Letter from the Editor: Wondering about Womanhood

Defining womanhood has become a major focus in society. Voices ring clear and loud calling women to lean in and stand strong. The freedoms and opportunities women enjoy in the United States make the discussion possible.

The call is much different in Christian circles. Here, women are urged to be biblical; each camp helps by establishing its boundaries and inviting women to step inside the line. Biblical can mean Gospel-centered freedom in one camp; it can mean traditional gender roles in another.

How are we to sort out these competing messages from all sides? Does the Gospel inform our definition or is our definition a subset of the Gospel itself?

These questions rattle within women, causing them to look anxiously about for answers and to worry they will be excommunicated from inner circles.

In this issue of Christ and Pop Culture Magazine, we take a look at these questions of womanhood. The writers offer pieces of the definition from culturally informed and Gospel-filtered perspectives.

First we hear from Charlotte Donlon, who speaks to the power of pop music for gaining a clearer definition of herself in her article, “Making Space for Taylor Swift and My Past.” She explains:

“After a few days of listening to ‘Blank Space,’ it occurred to me that one reason I’m drawn to the song is that Swift is singing about me.”

Television is another strong influence in how we define womanhood. In “All the Single Ladies on TV and in the Church,” Bekah Mason reviews TV’s portrayal of the single woman and her place in society, then analyzes the Church’s response:

“For all of the advantages gained by women through the first two waves of feminism, Christianity, at times, used those very advantages to reinforce the doubt felt in the 1970s: could a single woman really make it on her own? Is it even God’s will that women be content in their singleness, or should the pursuit of marriage be the ultimate goal? Are women who are not married somehow inherently incapable of wholly displaying the Imago Dei?”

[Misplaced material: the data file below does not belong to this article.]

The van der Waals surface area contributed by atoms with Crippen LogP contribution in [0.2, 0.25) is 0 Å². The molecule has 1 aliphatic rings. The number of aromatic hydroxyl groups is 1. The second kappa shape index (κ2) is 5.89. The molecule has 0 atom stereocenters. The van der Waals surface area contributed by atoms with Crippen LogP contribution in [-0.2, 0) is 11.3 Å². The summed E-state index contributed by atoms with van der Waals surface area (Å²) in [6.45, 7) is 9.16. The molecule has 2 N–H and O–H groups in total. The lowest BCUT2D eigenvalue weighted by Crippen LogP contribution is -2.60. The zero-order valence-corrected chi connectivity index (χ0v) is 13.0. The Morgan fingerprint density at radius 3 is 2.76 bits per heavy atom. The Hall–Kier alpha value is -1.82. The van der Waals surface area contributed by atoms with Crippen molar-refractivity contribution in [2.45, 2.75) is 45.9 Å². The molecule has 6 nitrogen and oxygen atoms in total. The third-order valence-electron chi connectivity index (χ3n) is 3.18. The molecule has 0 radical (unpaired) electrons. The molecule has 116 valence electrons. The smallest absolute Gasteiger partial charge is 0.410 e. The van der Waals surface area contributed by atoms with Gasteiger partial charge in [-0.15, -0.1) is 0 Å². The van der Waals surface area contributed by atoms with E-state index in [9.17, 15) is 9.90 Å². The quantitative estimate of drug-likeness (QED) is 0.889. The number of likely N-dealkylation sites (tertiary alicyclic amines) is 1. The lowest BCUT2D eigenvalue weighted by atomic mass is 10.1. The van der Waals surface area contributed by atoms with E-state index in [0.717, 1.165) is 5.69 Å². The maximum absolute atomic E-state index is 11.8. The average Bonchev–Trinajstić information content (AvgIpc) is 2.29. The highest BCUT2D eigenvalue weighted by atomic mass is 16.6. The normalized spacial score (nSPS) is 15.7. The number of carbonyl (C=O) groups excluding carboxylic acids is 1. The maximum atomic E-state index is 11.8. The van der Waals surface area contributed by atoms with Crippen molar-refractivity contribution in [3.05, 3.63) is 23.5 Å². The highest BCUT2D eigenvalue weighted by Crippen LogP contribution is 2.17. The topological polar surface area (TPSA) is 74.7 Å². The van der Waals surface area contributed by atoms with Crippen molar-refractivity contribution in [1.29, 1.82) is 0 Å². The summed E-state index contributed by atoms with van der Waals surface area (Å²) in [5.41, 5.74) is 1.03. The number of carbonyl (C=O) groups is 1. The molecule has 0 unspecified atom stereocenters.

Being God’s image bearer isn’t dependent upon marital status. It is the essence of our design, one that, when properly understood, infuses the heart with courage. Too often, however, messages encourage women to shrink away from their God-appointed status. Lauren Wilford shares her experience in “Killing the Spirit of Fear: How Female Action Heroes Can Help Women Live Courageously.” Her fears were put to rest in seeing strong females portrayed on screen:

“When a film gives us a genuine woman action hero, like in Kill Bill or this summer’s Mad Max: Fury Road, it feels revolutionary. It feels like being told that women are human. It feels like being told that heroism is available to even one such as me.”

In addition to these features, the support articles touch on motherhood, theology, and feminism. As you read this issue, we trust—whether you are a woman or a man—that your definition of womanhood will gain greater clarity and become more deeply rooted in the beauty of the Gospel. And for our female readers, may you gain greater freedom in being exactly the woman God created you to be as His unique image bearer.

Illustration courtesy of Seth T. Hahne. Check out Seth’s graphic novel and comic review site, Good Ok Bad.